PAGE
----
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Last night in Brooklyn, we joined St-Germain for its third annual Maison St-Germain celebration. Hosted in a large industrial space, The Greenport Terminal Warehouse, the event stunned for its lush installation. Hung above guests—like Maggie Gyllenhaal, Justin Mikita, Susan Alexandra, Lily Kwong, and Leandra Medine Cohen—was an immersive meadow installation by the landscaping design trio Manscapers.
Weighing in at 12 tons and floating 40 feet above, the living floral feature allowed for attendees to grab a cocktail—crafted by St-Germain North American Ambassador Earlecia Gibb—and wander beneath its enchantment. The 1,200-square-foot meadow invited guests beneath to enjoy the sights and fragrances of the dynamic flora, while dancing to beats by DJ Alix Brown.
On view through Sunday, from 11 a.m. to 7 p.m., the exhibition also benefits GreenThumb—the nation’s largest urban gardening nonprofit that supports community gardens throughout New York City—as all greenery will be donated.
To learn more about this year’s installation and designing sustainably, Whitewall spoke with the creatives behind Manscapers—Garrett Magee, James DeSantis, and Mel Brasier.
WHITEWALL: There are three of you behind the collective Manscapers. Tell us a bit about your background in design and how it led you to today.
MANSCAPERS: Manscapers was formed when we found a hole in the market for exterior design, and creating outdoor spaces for New Yorkers. Mel and James went to interior design school together and worked together on an off for almost a decade, and Garrett was working as a graphic designer and editor, when the three of us formed the company. We would throw backyard parties every season in May to kick off the summer for Garrett’s birthday party in Mel and James’ backyard. The response to our design style and gardening was so well received we decided to take a crack at it, and ever since then we’ve been growing exponentially.
WW: Tell us a bit about your installation entitled “Elderflower Meadow.”
M: We wanted to create a lush and dynamic landscape within a monumental space, reinterpreting and reiterating a 1,000 elderflower meadow. Paying homage to the 1,000 handpicked elderflowers used to create each bottle of St-Germain, we’re fusing the industrious façade of Greenpoint Terminal Warehouse with the brand’s floral roots and paying ode to the ephemeral celebration of summer indulgence. Guests are invited to interact with the large-scale, 12-ton floating meadow that’s suspended 40 feet in the air, taking home their own florals.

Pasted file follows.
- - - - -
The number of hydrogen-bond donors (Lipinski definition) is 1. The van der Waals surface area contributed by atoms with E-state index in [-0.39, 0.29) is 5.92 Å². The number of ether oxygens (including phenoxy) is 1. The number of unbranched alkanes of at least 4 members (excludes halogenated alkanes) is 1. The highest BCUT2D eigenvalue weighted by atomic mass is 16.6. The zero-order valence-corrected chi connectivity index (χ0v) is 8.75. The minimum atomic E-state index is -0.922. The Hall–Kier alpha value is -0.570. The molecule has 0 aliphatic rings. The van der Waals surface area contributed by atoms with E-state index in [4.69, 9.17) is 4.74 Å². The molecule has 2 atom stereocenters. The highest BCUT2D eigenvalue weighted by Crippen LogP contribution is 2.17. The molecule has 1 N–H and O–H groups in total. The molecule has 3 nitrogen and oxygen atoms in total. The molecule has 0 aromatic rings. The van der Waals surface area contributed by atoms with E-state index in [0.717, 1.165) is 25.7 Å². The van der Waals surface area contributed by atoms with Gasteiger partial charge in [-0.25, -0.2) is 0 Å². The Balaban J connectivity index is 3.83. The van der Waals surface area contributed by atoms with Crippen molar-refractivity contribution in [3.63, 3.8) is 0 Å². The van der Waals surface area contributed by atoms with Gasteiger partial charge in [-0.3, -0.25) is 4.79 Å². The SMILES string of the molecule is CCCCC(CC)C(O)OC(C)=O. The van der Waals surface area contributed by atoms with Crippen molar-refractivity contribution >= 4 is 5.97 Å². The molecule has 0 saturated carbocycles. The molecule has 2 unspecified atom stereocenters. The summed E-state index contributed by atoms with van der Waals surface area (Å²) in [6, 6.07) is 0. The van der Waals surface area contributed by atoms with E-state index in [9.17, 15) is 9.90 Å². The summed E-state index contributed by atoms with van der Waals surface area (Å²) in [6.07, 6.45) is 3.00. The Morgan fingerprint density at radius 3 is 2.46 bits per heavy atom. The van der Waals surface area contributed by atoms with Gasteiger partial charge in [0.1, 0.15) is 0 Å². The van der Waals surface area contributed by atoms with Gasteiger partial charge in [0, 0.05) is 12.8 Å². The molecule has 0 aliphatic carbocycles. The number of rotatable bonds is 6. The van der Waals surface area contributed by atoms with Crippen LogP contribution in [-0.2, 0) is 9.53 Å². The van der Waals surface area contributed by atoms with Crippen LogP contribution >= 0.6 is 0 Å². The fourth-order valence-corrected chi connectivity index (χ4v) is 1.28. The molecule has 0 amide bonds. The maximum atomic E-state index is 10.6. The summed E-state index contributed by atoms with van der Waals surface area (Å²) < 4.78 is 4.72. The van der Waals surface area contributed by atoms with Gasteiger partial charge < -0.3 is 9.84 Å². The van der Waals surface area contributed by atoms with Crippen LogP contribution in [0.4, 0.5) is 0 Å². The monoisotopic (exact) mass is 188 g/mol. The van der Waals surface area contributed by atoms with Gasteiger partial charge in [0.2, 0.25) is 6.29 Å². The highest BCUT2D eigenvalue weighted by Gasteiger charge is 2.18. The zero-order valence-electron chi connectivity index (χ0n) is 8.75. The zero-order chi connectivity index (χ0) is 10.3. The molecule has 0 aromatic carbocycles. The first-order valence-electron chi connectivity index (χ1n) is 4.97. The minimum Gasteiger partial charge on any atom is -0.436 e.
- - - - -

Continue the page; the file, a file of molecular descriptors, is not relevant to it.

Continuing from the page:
WW: What does the piece figuratively say in this space?
M: Curtains of living florals underneath “The Elderflower Meadow” act as an invitation to explore a world that represents the elderflowers used to craft St-Germain, while bringing life, beauty, and joy to an unexpected place while symbolizing the liqueur’s versatility and elevation of cocktails. We’re extremely excited to host Maison St-Germain in the creative arts district of Greenpoint, Brooklyn, making it the first time the brand has crossed the river to Brooklyn for the annual event. As Brooklyn-based designers, and working in conjunction with Brooklyn-based production company The Gathery, we felt it was appropriate to bring Maison St-Germain to Greenpoint to really nail down the unexpected factor. Creating a dynamic and interesting art piece like this was a once in a lifetime opportunity and a colossal undertaking, but we really found our joy in an unexpected place working on this entire project, and executing such an achievement for us and the brand.
WW: Tell us a bit about why you decided to donate the flora to GreenThumb after the exhibit is over.
M: GreenThumb is an amazing organization that has a lot of public gardens, specifically in our neighborhood of Williamsburg, so it was a natural fit for us to partner with them. We know the type of plant materials gardens consistently use and need, and the materials we’ve selected are so beautiful we knew GreenThumb would be happy to incorporate and repurpose all of these plants into their already beautiful garden spaces. Plant and event/floral waste is a HUGE issue when breaking down anything of this size, so to be able to repurpose the entirety of the material and give back to our community really feels like a full circle contribution to Brooklyn.
WW: How do you think about sustainability when designing?
M: It’s a constant practice of ours in all aspects of our design. We don’t use invasive plants that overtake or overgrow within our spaces, and we use materials that return year after year. Our designs focus on the use of all-natural materials, and the maturation of a garden over time. Adding any plant life into once barren concrete spaces in New York already helps with air flow and oxygenation, but we take it a step further by using deciduous trees and local and native plantings that are not trucked across thousands of miles to reach their destination.
WW: Tell us a bit about some of your recent projects (we noticed you did some hotels, residential properties, and restaurants, like 56 Leonard, Gitano, and the Times Square AC Hotel).
M: We’ve been very lucky in our careers to have some amazing opportunities to design and collaborate on some incredible work. We’ve executed projects in such iconic buildings as 56 Leonard, the Zaha Hadid building, and Madison Square Tower. Our business started primarily as a residential landscape design company, but our commercial, hospitality and event design work has proved to be just as exciting, if not more. Gitano Garden of Love was definitely a highlight and proud moment, but we’ve been lucky enough to work on giant projects for the AC Hotels, Hotel Americano, the restaurants Llama Inn and Celestine. As we continue to grow working with brands like St-Germain and soon W Hotels for world pride, we will continue to grow our brand partnerships as the next logical step.